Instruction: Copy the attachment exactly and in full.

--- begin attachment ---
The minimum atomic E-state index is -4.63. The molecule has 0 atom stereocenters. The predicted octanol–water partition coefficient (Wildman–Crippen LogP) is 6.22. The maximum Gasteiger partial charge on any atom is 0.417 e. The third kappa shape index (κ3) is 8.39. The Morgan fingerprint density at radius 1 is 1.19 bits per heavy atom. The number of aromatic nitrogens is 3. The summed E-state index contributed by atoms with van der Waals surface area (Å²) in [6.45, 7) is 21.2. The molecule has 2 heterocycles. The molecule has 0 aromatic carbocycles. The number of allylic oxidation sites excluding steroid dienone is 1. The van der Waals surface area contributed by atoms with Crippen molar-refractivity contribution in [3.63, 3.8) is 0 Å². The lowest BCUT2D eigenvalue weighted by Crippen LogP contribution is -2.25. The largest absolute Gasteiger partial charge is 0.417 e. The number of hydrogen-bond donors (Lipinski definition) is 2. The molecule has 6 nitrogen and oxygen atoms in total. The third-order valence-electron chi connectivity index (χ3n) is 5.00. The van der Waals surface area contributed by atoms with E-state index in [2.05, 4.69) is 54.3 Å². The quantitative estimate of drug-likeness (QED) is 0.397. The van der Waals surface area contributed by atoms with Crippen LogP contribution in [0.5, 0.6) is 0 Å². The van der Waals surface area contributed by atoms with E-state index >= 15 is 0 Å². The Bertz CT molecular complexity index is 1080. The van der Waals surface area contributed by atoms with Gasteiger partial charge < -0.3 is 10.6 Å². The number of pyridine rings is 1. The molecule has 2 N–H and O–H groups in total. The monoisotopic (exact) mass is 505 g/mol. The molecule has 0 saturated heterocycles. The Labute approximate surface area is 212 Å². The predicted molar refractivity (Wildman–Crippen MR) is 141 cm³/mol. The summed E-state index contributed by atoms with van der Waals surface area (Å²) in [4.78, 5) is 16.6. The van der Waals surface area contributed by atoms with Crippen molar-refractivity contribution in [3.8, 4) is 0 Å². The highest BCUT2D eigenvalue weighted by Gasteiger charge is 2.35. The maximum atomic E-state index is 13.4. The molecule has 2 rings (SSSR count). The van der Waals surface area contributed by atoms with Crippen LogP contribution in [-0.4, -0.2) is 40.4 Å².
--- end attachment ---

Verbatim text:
The minimum atomic E-state index is -4.63. The molecule has 0 atom stereocenters. The predicted octanol–water partition coefficient (Wildman–Crippen LogP) is 6.22. The maximum Gasteiger partial charge on any atom is 0.417 e. The third kappa shape index (κ3) is 8.39. The Morgan fingerprint density at radius 1 is 1.19 bits per heavy atom. The number of aromatic nitrogens is 3. The summed E-state index contributed by atoms with van der Waals surface area (Å²) in [6.45, 7) is 21.2. The molecule has 2 heterocycles. The molecule has 0 aromatic carbocycles. The number of allylic oxidation sites excluding steroid dienone is 1. The van der Waals surface area contributed by atoms with Crippen molar-refractivity contribution in [3.63, 3.8) is 0 Å². The lowest BCUT2D eigenvalue weighted by Crippen LogP contribution is -2.25. The largest absolute Gasteiger partial charge is 0.417 e. The number of hydrogen-bond donors (Lipinski definition) is 2. The molecule has 6 nitrogen and oxygen atoms in total. The third-order valence-electron chi connectivity index (χ3n) is 5.00. The van der Waals surface area contributed by atoms with E-state index in [2.05, 4.69) is 54.3 Å². The quantitative estimate of drug-likeness (QED) is 0.397. The van der Waals surface area contributed by atoms with Crippen LogP contribution in [0.5, 0.6) is 0 Å². The van der Waals surface area contributed by atoms with E-state index >= 15 is 0 Å². The Bertz CT molecular complexity index is 1080. The van der Waals surface area contributed by atoms with Gasteiger partial charge < -0.3 is 10.6 Å². The number of pyridine rings is 1. The molecule has 2 N–H and O–H groups in total. The monoisotopic (exact) mass is 505 g/mol. The molecule has 0 saturated heterocycles. The Labute approximate surface area is 212 Å². The predicted molar refractivity (Wildman–Crippen MR) is 141 cm³/mol. The summed E-state index contributed by atoms with van der Waals surface area (Å²) in [4.78, 5) is 16.6. The van der Waals surface area contributed by atoms with Crippen molar-refractivity contribution in [3.8, 4) is 0 Å². The highest BCUT2D eigenvalue weighted by Gasteiger charge is 2.35. The maximum atomic E-state index is 13.4. The molecule has 2 rings (SSSR count). The van der Waals surface area contributed by atoms with Crippen LogP contribution in [-0.4, -0.2) is 40.4 Å².